Cook's Notes
Jars are easily sterilised in a microwave. Place the jars, mouth upwards, on the turntable of your microwave oven. Using a jug, pour about 1 cm water into each jar. Microwave on High for six minutes. Remove the jars from the microwave using an oven glove. Place open-side down on several layers of newspaper and allow to cool for a few minutes, before adding the plums.

Metal lids should not be microwaved: boil them, in a saucepan, on the stove, for ten minutes.

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Dorado Steaks with a Zingy Sauce of Capers, Herbs, Olives & Anchovies

Woolies branches here in Johannesburg are selling gorgeous fresh dorado steaks: if you love a dense, muscular, oily fish, you'll go mad for these. It's difficult to get good fresh fish here in Johannesburg, land-locked as we are, because all the best fish tends to jet directly into restaurant kitchens, and the pitiful specimens left over end up in fish shops, looking and tasting elderly by the time they hit my frying pan.

This zingy sauce is version of salsa verde. It's lovely whizzed up to a silken green cream in a liquidiser, and equally good served chunky. The choice is yours.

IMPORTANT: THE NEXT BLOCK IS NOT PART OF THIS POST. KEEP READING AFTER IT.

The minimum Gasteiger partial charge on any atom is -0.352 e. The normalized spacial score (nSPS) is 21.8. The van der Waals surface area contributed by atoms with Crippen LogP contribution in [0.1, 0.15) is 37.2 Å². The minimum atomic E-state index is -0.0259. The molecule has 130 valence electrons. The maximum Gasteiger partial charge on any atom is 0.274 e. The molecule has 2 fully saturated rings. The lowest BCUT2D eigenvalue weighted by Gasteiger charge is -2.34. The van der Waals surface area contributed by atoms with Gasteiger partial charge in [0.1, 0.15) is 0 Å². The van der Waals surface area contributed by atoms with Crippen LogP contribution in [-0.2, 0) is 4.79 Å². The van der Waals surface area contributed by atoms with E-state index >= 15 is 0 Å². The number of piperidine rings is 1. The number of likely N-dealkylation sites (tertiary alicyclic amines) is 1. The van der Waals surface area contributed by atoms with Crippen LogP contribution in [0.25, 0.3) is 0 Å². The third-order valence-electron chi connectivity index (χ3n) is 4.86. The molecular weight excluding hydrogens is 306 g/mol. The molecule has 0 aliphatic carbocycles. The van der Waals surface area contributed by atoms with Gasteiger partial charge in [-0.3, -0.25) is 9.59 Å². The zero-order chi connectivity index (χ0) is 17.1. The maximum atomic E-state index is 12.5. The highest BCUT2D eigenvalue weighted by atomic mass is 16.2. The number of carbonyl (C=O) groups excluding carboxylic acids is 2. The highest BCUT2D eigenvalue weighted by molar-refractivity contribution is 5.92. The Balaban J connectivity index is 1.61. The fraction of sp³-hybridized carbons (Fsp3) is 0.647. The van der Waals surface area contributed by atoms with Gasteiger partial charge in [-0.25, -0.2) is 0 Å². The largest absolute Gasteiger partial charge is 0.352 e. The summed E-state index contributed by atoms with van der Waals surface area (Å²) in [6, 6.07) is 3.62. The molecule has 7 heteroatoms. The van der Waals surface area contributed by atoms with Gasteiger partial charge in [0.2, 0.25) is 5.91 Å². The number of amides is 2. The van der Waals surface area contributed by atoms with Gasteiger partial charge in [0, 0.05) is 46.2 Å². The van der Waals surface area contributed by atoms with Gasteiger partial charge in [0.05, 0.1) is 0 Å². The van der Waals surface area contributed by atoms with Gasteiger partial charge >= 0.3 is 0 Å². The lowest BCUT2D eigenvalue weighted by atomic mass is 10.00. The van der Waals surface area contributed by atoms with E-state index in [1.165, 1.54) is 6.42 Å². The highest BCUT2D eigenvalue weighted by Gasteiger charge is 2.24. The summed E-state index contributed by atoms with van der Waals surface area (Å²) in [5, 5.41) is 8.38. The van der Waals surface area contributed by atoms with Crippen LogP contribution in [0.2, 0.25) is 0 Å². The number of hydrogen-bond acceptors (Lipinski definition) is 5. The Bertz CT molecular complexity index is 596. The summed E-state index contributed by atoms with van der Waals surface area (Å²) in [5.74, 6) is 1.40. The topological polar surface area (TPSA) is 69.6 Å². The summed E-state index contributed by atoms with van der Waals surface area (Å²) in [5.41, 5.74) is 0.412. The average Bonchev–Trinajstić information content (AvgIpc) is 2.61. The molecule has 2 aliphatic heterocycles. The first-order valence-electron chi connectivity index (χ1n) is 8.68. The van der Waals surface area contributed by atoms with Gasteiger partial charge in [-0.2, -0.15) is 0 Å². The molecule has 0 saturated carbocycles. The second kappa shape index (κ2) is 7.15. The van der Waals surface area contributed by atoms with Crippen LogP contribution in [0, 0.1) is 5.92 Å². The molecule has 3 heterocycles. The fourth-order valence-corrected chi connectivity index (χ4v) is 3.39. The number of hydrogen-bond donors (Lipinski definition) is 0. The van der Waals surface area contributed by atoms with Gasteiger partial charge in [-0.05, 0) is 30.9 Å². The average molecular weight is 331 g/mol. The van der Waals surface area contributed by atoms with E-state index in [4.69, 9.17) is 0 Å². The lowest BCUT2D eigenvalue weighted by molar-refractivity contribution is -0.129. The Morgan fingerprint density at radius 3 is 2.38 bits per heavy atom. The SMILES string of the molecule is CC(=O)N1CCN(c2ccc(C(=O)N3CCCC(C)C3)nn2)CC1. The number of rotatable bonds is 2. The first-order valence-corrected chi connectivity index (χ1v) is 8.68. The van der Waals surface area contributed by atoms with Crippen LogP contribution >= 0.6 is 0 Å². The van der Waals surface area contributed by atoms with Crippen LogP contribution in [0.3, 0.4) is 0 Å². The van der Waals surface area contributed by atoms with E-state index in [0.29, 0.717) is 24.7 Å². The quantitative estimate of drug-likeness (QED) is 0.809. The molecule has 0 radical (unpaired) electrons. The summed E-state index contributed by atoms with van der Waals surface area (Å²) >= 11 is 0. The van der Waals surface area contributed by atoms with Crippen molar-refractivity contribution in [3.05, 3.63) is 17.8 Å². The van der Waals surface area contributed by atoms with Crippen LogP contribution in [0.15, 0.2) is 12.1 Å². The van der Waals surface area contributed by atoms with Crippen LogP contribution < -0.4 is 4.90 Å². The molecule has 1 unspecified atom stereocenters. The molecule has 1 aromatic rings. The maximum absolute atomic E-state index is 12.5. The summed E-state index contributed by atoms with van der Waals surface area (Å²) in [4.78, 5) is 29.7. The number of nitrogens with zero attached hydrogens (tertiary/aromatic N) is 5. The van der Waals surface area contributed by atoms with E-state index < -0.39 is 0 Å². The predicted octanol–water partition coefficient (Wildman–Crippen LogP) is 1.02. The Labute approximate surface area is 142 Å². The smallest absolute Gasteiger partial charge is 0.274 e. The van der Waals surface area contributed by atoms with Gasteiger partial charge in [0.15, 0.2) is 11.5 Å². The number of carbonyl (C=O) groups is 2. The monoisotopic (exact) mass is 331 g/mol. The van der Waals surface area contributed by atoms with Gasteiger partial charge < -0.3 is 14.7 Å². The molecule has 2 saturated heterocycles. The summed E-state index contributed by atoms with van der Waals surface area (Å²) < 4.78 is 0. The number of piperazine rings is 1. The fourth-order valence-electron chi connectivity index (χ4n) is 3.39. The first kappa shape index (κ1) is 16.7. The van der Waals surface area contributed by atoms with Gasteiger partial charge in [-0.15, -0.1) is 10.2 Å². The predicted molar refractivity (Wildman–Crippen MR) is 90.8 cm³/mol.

Woolies Dorado Steaks with a Zingy Sauce of Capers, Herbs, Olives and Anchovies

4 x 150 g fresh dorado steaks
salt and freshly milled black pepper
4 tsp (20 ml) butter
2 Tbsp (30 ml) olive oil

For the sauce:
1 Tbsp (15 ml) capers
2-3 anchovy fillets, to taste
3 Tbsp (45 ml) chopped fresh parsley
3 Tbsp (45 ml) chopped fresh mint (or coriander, or rocket, or a combination)
2 cloves fresh garlic, peeled and sliced
3 Tbsp (45 ml) green olives, pitted
3 Tbsp (45 ml) freshly squeezed lemon juice
3 Tbsp (45 ml) olive oil
salt and freshly ground black pepper

First make the sauce. If you'd like a silken sauce, put all the ingredients into a liquidizer, or the jug attachment of a stick blender, and whizz to a paste. Add a little olive oil or water if the blades are reluctant to turn. If you'd like a chunkier sauce, finely chop all the ingredients and mix together. Put the sauce in the fridge while you cook the fish.

Pat the steaks quite dry with a paper towel and season on all sides with salt and pepper. Heat the oil and butter in a frying pan until very hot. Place the fish in the hot fat, skin-side down, and fry for 3-4 minutes, or until the skin starts to crisp. Now turn the steaks and fry and until golden brown on all sides, basting frequently with hot fat to prevent the fish from drying out.

 Poke the tip of a sharp knife into the fish to check for doneness: it should be a lovely, white, moist and flaky. If the centre of the steaks is still pink and transparent, cook over a gentle heat for a few more minutes. Peel off the strip of leathery skin before serving.

Arrange the fish on a plate and top with blobs - or lashings, if you've chopped everything - of cool green sauce.

Serve with boiled baby potatoes and dark salad leaves.